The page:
Throughout this process (check out last week’s part one), I learned a bunch of intimate details about Kenyon students whom I both had and hadn’t met before. I was also struck by the fact that these (somewhat) strangers were down to disrobe to varying publicly acceptable degrees for this, so maybe we’re making progress. The world is a crazy place. Here’s part two of “Gambier Ink”:
Cathy Mayer ’16
My high school had this scavenger hunt that is notorious for having like, lots of crazy requirements — you divide up into teams, and you compete and do them. … A lot of them are not something I would really want documented — like I don’t know if I’m allowed to say them, for the like, the code of the scavenger hunt — but like … some … very vulgar things, and I was not that down to do that. But I had gotten it into my mind that I would do the tattoo thing.
I just told them to give me a bird, like a seagull in the distance. People, when they look at it, sometimes think it’s a mustache, which is awful. Just the opposite of what I wanted.
I’ve added meaning onto it afterwards. I was like, you know what, I do like seagulls. Seagulls are a great bird.
Eliza Blum ’15
I got it last semester while I was in Lima, Peru. … I was studying gender and I was like, ‘Fuck the patriarchy!’ … because machismo is really big in Peru … and [also because] my parents weren’t there. … I told them over video chat.
I took like six Advil beforehand because I was scared. … Halfway through, they’d done just the outline. … I looked at it and was like, ‘Let’s just finish it here. It’s good like that.’
It’s a feminist symbol but can also be a Black Power fist. … When people ask, I don’t want to tell the whole story, so I just say it’s a Black Power fist.
Tim Jurney ’15
Between the two of us, my brother’s the macho guy; he’s the one who’s going to jump into something completely ridiculous with his body and potentially hurt himself and have no problem with it. We went to get tattoos, and he was the first one to get this, and was in so much pain — I mean, it’s really sensitive, it’s one of the most sensitive places to get. … He wasn’t crying, but his eyes were watering … with like, the force of trying to hold it in, and his whole body was shaking up and down. … And I like, didn’t really even feel it when I got it, like it didn’t hurt at all. He didn’t want to talk about the tattoo for like, a few days, because he was too mad that it didn’t hurt me but it did hurt him.
We grew up around water, and since we were five, we’ve called each other ‘each other’s anchor.’ So half of it is incomplete, because we complete each other’s anchor, or like, we together make an anchor.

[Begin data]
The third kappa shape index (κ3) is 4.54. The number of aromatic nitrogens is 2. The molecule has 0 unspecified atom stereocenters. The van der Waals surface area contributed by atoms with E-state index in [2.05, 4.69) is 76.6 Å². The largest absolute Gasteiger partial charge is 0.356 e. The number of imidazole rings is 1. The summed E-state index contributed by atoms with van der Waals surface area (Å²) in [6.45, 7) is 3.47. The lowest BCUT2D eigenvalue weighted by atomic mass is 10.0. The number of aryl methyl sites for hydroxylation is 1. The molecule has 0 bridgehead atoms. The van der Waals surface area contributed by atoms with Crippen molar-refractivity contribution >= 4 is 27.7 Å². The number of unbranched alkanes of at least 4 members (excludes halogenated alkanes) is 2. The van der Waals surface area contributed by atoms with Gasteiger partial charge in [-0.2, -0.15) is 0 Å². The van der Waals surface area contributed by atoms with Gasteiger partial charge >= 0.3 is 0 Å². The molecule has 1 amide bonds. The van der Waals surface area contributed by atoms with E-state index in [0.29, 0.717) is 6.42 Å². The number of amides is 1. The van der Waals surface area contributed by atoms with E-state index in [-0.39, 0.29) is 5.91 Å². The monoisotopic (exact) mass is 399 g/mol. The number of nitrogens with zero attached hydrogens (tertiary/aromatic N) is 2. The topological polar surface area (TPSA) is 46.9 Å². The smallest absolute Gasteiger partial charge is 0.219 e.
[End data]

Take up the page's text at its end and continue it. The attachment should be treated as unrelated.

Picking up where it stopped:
Nina Zimmerman ’14
I got it … 10 days before my 20th birthday. I really, really wanted to get a tattoo, and I thought that the timing was perfect because that way if I regretted it someday, I was still technically 19, and I could still technically refer to it as ‘teenage stupidity.’
My brother … has three [tattoos]; I actually have one more than he has, at the moment. … Our mom really doesn’t like them but … she loves us as people, and that’s enough — or so I learned from having to tell her about each of them.
I was originally gonna get this on my ass so then my mom couldn’t see it, but then it was [a friend] who pointed out to me, if my mom can’t see it, well then, neither can I.
I went to spring training for a week in March, and one day I was like, I have this baseball on my wrist, I have this baseball in my hand — why not try and see if someone will sign the one on my wrist? I decided to try it at the Chicago Cubs ballpark — they had this player … his nickname is ‘Tatman.’ … I was like, ‘Okay, I need to pick the perfect person to ask,’ so I asked him, and he was like, ‘Yeah, sure I’ve never been asked to sign that before.’ … So yeah, he took his time and held my wrist … and he did a really great job.”
Ikenna Nwadibia ’14
I got this two years ago, so going into my junior year. … I got this because ‘CC’ represents both my sister and my brother; both of their first names start with C, there’re only three of us — I’m the baby in the family.
A lot of people always ask me, you know, ‘What’s your favorite tattoo?’ And I always give them [this] because it’s like, us three children, us three kinda doing everything together. … Those are my best friends from birth, so that’s really why I got it. And believe it or not, that one hurt the most. I always said I would always get the one that meant the most where it hurts the most, because they meant the most to me.
Brian Pragacz ’17
My parents actually were the people who bought it for me. My mom has two awful tattoos, so my brother and I both get one, at least.
I got my Harry Potter tattoo on July 31, because it’s Harry Potter’s and my birthday, and I’m that kind of nerd. I got the Zelda one mostly to match.
My favorite game to play is convincing people that I hate Harry Potter, and winning at that way too easily. My favorite question is probably, ‘Do you like Harry Potter?’ … Several people have asked me if I’m in the Illuminati.
The one on my left arm is about … 0.6 millimeters skinner than the one on my right arm and it bugs me everyday, and I just want to claw my forearm off because it’s awful and I hate it.
For my Triforce tattoo, I have two other friends who have the same one, and … one of the pieces of the Triforce glows under UV light, and my other two friends … theirs — the other two pieces — glow under UV light also. … In a couple weeks, I’m actually going to have the word ‘lumos’ [under the Harry Potter tattoo] and get that to light up under UV.